Bad Kaarma: 70 Years for Montana Burglar Trapper

Remember Markus Kaarma, the Missoula, Montana man who waited outside his garage for someone to come burglarize it, then fired his shotgun into the garage, killing German exchange student Diren Dede?

Well, as you might expect in America's gun-obsessed paranoid fanatic culture of cowboy-style vigilantism, he claimed self-defense under the frontier-style 'Castle Doctrine' and acquitted. He is now on a celebrity speaking tour among American gun-rights groups.

Sorry, having a bit of fun there. You didn't think I could pass up a chance to poke a little harmless fun at German Besserwisserei, did you? Kaarma was convicted of murder by a jury and sentenced by a judge to seventy (70) years in prison:

He dismissed Kaarma's claim he suffered from "anxiety" and an "anti-social disorder," saying it "doesn't excuse the anguish you have caused."

"You pose too great a risk to society to be anywhere else but the Montana State Prison. Good luck to you, son," McLean said.

"I'm sorry my actions caused the death of Mr. Dede," Kaarma told the judge before learning his fate.

He will be eligible for parole in 20 years. As a law-talking guy, I feel compelled to use this as a teaching moment. Right after the shooting, both Kaarma and his wife, apparently believing Montana law gave them the right to do what they did, spoke in detail. They described how they had been burglarized many times, got fed up, and set a 'trap' by leaving their garage door open and waiting until a motion sensor told them someone was inside. Then Kaarma fired.

When a lawyer reads about people talking so freely about their involvement in a homicide, our reaction is similar to a doctor seeing a pregnant woman down a liter of vodka. If you're ever arrested — and I hope  some of my readers live life loud enough to risk this — do not say a word to anyone, no matter what, until you have spoken to a lawyer. This rule applies to everyone, everywhere, no exceptions. It's the equivalent of a fundamental physical constant, one of the basic building blocks of the legal universe. By chatting so volubly about his motives and actions, Kaarma didn't just tie his lawyers' hands, he practically chopped them off.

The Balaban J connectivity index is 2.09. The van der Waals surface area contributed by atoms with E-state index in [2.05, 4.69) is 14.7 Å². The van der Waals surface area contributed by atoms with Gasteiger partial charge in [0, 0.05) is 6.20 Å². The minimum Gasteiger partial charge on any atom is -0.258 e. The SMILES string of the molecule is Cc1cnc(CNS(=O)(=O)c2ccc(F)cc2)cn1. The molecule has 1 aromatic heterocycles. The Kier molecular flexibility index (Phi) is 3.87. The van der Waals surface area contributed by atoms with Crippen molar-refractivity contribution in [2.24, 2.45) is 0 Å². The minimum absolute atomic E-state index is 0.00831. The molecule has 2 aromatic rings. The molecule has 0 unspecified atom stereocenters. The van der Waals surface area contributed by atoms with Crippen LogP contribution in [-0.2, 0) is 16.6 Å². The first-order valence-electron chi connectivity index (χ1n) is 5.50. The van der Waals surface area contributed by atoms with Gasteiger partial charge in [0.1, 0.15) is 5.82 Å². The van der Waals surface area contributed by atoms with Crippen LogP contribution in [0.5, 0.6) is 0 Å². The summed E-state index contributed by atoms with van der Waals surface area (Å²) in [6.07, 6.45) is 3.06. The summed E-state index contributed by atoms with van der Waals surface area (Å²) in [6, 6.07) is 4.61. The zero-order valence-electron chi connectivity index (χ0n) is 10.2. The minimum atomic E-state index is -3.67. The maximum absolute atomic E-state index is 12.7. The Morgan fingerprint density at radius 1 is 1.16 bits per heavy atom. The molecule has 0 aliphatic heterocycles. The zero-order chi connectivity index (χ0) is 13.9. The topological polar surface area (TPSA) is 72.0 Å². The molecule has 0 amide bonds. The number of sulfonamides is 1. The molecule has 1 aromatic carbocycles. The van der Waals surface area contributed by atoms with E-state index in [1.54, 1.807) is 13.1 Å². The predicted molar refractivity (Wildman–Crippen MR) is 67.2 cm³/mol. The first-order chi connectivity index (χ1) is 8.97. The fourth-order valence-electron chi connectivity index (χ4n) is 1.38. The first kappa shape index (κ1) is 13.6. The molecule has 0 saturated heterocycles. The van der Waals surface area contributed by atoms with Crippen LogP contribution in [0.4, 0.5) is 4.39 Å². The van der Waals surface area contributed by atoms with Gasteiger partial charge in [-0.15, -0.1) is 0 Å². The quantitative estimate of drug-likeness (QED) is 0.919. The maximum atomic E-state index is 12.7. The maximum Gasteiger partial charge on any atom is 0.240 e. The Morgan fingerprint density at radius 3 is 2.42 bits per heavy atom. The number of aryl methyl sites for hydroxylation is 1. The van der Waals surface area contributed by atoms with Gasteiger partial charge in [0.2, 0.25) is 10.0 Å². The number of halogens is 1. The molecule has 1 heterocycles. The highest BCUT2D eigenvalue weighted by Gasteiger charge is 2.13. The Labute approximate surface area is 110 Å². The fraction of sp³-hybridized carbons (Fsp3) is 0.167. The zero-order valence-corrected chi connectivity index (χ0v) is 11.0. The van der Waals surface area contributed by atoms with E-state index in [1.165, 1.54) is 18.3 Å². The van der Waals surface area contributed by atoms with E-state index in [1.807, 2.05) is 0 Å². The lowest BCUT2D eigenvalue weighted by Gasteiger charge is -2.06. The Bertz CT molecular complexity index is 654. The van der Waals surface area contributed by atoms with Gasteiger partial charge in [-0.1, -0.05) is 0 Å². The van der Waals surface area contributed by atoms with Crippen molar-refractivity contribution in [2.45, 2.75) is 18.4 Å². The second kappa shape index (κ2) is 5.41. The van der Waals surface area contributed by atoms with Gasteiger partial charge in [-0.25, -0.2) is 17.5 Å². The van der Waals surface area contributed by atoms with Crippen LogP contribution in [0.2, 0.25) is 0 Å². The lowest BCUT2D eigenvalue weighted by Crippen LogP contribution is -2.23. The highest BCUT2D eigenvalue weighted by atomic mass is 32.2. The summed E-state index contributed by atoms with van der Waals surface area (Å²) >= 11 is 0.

FWIW, I should add that this penalty, like most American criminal penalties, strikes me as Draconian. It is certainly longer than he would have gotten for a comparable crime in most European countries, including Germany. 

One thought on “Bad Kaarma: 70 Years for Montana Burglar Trapper

  1. Well, conventional wisdom has it that the German and European penal system is more about eventually rehabilitating offenders back into society, no matter how far in the future that day may be when they are released again.

    But the popularity of this concept appears to be waning, as this Spiegel article from a few days ago shows:

    I still think that a person who is rehabilitated after a – sometimes long – prison term is generally of greater use to society on the outside than having the taxpayer pay for decades of dead-end prison accomodation. Save for a few cases in which a criminal is so pathologically twisted in their head that they are impossible to reform and rehabilitate regardless of how long they spend in prison, nobody has anything to gain from locking up a person on a multi-decade (mandatory) sentence potentially until the day they die.

    To me, much of this legislation is driven by victim advocates, and it’s on the one hand understandable that some victims or their friends and family would want an offender to never see the light of day outside prison again, or that they think offenders should be given harsh sentences even for light offenses (just think of the Three Strikes laws). But victims and their loved ones are not the only stakeholders in this; like I said, society’s interests should be considered as well (not to mention those of the offender’s family), and looking at the numbers that indicate that one in 30 Americans are either in prison, jail, or “in the system” in one way or another, it begs the question if this is still in the broader interest of society.

    As for Diren Dede, I think his sister actually told the press last week that it doesn’t matter to her if her brother’s murderer is locked up for ten years or life, because in the end it won’t bring her brother back. Coming from a person this close to the victim, to me that still speaks of an overall consensus in German culture that the extent to which justice is served is not infinitely proportional to the length of a sentence.


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